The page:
Malta among 17 tax havens worldwide used by big banks to book €20 billion in profits every year

Billions in annual profits shifted around by 36 large European banks to minimise tax obligations - EU Tax Observatory Report

 

Malta is one of 17 countries in the world offering a tax regime that enables 36 of Europe’s largest banks to retain more profit than they would in countries with less lenient tax systems, a report published by the EU Tax Observatory says.

The study found that as much as €20 billion in annual profits is being booked in tax haven countries alone.

Malta, along with other tax havens like The British Virgin Islands, the Cayman Islands, and Luxembourg, allows large multi-nationals like Deutsche Bank to benefit from lower taxes on declared profits, lining shareholders’ pockets with money that would otherwise contribute to the country’s taxes.

Malta, Luxembourg and Ireland are the only three European Union jurisdictions the report classifies as tax havens. The study pegs the effective tax rate for each country to make calculations about how much would be owed if a minimum rate was introduced.

While Malta’s effective tax rate on corporate profits stands at around 10%, companies in Luxembourg pay 15% and companies in Ireland pay around 8%.

Effective tax rates in all 17 tax havens. Source: EU Tax Observatory

The EU Tax Observatory ‘s report suggests that if all the 36 European banks were subject to  a unified minimum corporate profits tax of 15%, which some MEPs in EU Parliament have been advocating for several years, banks would be contributing up to €3 – 5 billion annually more.

While the plan to harmonise taxes within the EU has gained traction over the years, particularly since COVID-19 hit and Brussels-based politicians scrambled to look for funding to replenish economies devastated by the pandemic, EU Member States like Malta have flatly rejected such proposals.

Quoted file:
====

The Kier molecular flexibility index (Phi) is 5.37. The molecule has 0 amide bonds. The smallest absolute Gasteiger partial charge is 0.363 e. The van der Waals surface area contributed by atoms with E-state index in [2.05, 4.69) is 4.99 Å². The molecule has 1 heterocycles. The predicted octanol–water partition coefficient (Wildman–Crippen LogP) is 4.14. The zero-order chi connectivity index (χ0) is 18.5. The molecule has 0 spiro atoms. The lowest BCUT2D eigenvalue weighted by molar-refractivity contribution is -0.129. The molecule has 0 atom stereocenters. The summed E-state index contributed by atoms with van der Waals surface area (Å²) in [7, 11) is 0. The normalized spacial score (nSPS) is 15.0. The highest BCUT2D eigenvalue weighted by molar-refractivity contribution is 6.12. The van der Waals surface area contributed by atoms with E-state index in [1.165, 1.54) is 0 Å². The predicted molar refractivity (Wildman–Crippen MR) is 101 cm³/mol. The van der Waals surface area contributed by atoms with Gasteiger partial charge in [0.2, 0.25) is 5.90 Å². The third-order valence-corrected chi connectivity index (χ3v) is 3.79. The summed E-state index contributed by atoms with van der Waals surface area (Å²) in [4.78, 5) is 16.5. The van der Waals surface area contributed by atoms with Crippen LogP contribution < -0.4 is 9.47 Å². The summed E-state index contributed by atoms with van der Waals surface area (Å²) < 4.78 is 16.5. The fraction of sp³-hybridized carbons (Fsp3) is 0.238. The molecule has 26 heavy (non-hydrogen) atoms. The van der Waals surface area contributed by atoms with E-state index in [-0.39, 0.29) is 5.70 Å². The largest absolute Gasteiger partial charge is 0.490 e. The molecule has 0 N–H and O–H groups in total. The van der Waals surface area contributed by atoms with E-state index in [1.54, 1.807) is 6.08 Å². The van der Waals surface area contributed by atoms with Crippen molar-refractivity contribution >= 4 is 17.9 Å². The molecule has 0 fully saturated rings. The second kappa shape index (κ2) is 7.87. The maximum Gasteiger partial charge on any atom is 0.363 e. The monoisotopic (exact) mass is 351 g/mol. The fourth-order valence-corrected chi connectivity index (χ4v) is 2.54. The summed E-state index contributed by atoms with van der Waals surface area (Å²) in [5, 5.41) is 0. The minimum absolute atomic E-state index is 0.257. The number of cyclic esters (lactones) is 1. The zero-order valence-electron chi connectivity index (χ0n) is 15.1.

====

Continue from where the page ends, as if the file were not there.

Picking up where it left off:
In a rare display of unity, all of the Labour Party’s four MEPs as well as the Nationalist party’s two MEPs have consistently voted against the adoption of any form of tax harmonisation across the EU, in order to safeguard Malta’s competitive advantage over larger States seeking to stop multi-nationals from dodging taxes in their countries.

Malta’s tax system allows for companies that are fully established here to pay an effective corporate rate as low as 5%, although the percentage is technically set at 35%. The system allows foreign-owned companies based in Malta to apply for refunds of up to 30% of that corporate tax. Holding companies set up in a similar manner are able to go completely tax-free.

Maltese MEPs have argued that EU tax harmonisation would interfere with the State’s sovereignty over its own taxation system while also pointing out that small economies would be disproportionately affected by such a move.

According to the Observatory’s report, a consistent pattern of tax avoidance was observed in the banks being analysed. This was measured by contrasting the amount of employees present in a country with the amount of profits being declared in the same jurisdiction.

The contrast reveals how, on average, €238,000 in profits per employee were booked in tax havens like Malta, while only around €65,000 per employee were declared in countries which had less lenient tax regimes.

One of the first to comment on the Tax Observatory’s report, EU Greens MEP Sven Giegold referred to Deutsche Bank as an example of how banks manage to dodge taxes using such a system: “At 27%, Deutsche Bank has the fourth highest percentage of profits booked in tax havens”.

“Deutsche Bank books on average 22% of its total profits in Luxembourg, where they are taxed at an effective rate of 14%. However, the number of employees in Luxembourg corresponds to just 1% of its employees worldwide,” Giegold said.

Conversely, Deutsche Bank books 34% of its profits in Germany but has more than half of its employees based within its home country, essentially meaning that Deutsche Bank declares two-thirds of its profits in other countries like Luxembourg.

Overall, European banks booked 14% of their profits, or the figure of €20 billion, in tax havens.

Besides Deutsche Bank, the report also flags HSBC and Société Générale for having a particularly high presence in such tax havens, singling them out as examples of the problem being investigated by the report’s analysis of each bank’s profit declarations in every country they operate in.

The report also warns that drastic measures such as a 25% overall tax rate across every country may be necessary as European banks have not shifted away from their tax haven favouring practices in spite of growing public pressure for such legislation to be passed.

                           
                               
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